In the Supplemental Poverty Measure data, too, there were positive trends for Mainers. Nationally, the most noticeable datapoint was a spike in child poverty under the supplemental measure between 2021 and 2022, reflecting the expiration of the expanded child tax credit. This caused  about 3 million children nationally to fall below the supplemental poverty line in 2022.

Such granular data is not available for Maine, but the Census Bureau does publish a three-year estimate for the average supplemental poverty rate in the states between 2020 and 2022. This measure found Maine had the lowest poverty rate of any state during this period. Just 4.6 percent of Mainers — around 63,000 people — were in poverty using this expanded definition during that period. Nationally, the rate was more than twice as high, at 9.8 percent.

What’s more, while national supplemental poverty rates remained consistent between 2019-21 and 2020-22, they declined substantially in Maine, a divergence from the typical pattern in which changes in Maine’s supplemental poverty rate track national trends closely.

One reason for the significant decline in poverty in Maine compared to the rest of the country could be relatively robust pandemic relief measures. Mainers received three separate COVID-19 relief payments — $285 between November 2021 and April 2022 for people with employment earnings; $850 in 2022; and $450 in 2023. The payments in 2021 and 2022 in particular appear to have brought a significant number of Mainers out of poverty in this period. (Most states did not send out relief payments, so the national data largely does not reflect state payments.)

To a smaller extent, the trend in Maine also reflects recent changes to the state tax code. In particular, the creation of the property tax and sales tax fairness credits, and the refundability of the state’s earned income tax credit, have allowed more Mainers with low income to receive refunds on their state taxes. Before 2016, virtually all Mainers paid more in combined state taxes (including income, sales, and property taxes) than they received in credits. However, in the period 2016-2019, around one in eight Mainers (13 percent) received a net rebate. And during the pandemic period, helped by one-time relief payments, that share doubled to more than one in four (almost 27 percent).

Some of that progress will continue into the 2023 tax year, with changes in the last legislative session making Maine’s child tax credit more available to families with low income.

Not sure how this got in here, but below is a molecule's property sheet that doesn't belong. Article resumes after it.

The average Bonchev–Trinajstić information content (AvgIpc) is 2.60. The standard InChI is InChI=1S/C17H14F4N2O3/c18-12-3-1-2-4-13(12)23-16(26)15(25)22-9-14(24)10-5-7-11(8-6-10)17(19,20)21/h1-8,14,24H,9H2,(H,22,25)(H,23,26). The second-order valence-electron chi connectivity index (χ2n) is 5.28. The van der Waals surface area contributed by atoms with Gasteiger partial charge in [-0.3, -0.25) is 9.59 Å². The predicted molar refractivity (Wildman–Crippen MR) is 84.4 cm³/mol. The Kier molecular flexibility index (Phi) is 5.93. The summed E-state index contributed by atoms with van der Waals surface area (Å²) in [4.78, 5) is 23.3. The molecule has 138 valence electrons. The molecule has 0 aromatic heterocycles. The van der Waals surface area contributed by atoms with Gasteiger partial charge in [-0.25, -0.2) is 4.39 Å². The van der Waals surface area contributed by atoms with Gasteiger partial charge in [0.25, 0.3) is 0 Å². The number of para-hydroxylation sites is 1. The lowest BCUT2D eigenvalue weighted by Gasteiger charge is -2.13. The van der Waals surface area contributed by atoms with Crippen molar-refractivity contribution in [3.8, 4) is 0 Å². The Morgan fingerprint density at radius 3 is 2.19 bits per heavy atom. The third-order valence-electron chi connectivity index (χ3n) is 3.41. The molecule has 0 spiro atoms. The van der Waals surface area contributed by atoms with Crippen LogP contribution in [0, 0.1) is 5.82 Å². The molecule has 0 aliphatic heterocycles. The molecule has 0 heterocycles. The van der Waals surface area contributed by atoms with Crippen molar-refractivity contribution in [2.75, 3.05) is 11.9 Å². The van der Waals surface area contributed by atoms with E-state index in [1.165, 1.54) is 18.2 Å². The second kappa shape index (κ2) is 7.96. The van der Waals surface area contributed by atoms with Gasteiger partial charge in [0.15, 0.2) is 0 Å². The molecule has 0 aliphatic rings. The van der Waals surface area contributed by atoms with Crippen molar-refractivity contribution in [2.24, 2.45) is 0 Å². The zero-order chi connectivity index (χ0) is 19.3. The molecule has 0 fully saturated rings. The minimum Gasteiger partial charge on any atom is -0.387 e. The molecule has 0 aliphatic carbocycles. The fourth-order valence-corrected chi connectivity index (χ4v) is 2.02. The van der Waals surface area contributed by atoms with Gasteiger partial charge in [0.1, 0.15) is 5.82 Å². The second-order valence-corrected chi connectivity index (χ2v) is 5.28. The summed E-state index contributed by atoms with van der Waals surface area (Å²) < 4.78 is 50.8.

In addition to using revenue from taxes to provide tools and opportunities to people and communities, Maine tax policy has also ensured these supports are funded by taxes from those who can afford to contribute. Part of ensuring more Mainers have resources to afford necessities is reimbursing people with low income for taxes they pay and increasing their income through refundable credits and rebates.

It’s worth noting while the one-time relief payments appeared to help lift thousands of Mainers out of poverty in 2021 and 2022, the untargeted nature of the payments meant much of the money went to people who did not need it so urgently. And because the payments were non-taxable, the state missed an opportunity to retrieve some money from people who needed it least. Between the three programs, Maine spent almost $1.3 billion to reach up to 800,000 residents. According to the SPM data, those efforts helped move around 10,000 Mainers out of poverty. However, reducing the number of recipients would have allowed larger payments to have more impact. By contrast, the recent expansion of the state child and dependent credit cost $29 million a year to reach 100,000 of the most vulnerable children and dependent adults.

As MECEP pointed out in this Bangor Daily News op-ed, the changes in income, poverty, and health show the decisions made by elected officials matter. Good public policy — like the child tax credit, earned income tax credit, MaineCare, and SNAP — creates well-being and opportunity for people and makes our economy more resilient.